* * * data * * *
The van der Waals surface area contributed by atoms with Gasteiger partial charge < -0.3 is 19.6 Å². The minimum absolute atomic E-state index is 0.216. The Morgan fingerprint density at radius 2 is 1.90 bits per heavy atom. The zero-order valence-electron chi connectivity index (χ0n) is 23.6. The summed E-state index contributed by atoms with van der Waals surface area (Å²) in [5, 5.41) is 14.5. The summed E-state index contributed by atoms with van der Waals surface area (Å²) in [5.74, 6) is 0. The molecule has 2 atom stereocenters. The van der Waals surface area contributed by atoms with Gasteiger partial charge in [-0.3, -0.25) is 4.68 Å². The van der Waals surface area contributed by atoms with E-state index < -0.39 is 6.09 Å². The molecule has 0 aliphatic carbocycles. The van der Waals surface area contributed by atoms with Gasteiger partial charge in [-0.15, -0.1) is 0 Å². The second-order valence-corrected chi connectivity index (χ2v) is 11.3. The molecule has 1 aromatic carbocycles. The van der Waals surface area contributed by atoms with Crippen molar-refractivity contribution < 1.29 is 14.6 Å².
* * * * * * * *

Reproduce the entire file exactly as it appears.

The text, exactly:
The van der Waals surface area contributed by atoms with Gasteiger partial charge < -0.3 is 19.6 Å². The minimum absolute atomic E-state index is 0.216. The Morgan fingerprint density at radius 2 is 1.90 bits per heavy atom. The zero-order valence-electron chi connectivity index (χ0n) is 23.6. The summed E-state index contributed by atoms with van der Waals surface area (Å²) in [5, 5.41) is 14.5. The summed E-state index contributed by atoms with van der Waals surface area (Å²) in [5.74, 6) is 0. The molecule has 2 atom stereocenters. The van der Waals surface area contributed by atoms with Gasteiger partial charge in [-0.3, -0.25) is 4.68 Å². The van der Waals surface area contributed by atoms with E-state index < -0.39 is 6.09 Å². The molecule has 0 aliphatic carbocycles. The van der Waals surface area contributed by atoms with Gasteiger partial charge in [-0.15, -0.1) is 0 Å². The second-order valence-corrected chi connectivity index (χ2v) is 11.3. The molecule has 1 aromatic carbocycles. The van der Waals surface area contributed by atoms with Crippen molar-refractivity contribution < 1.29 is 14.6 Å².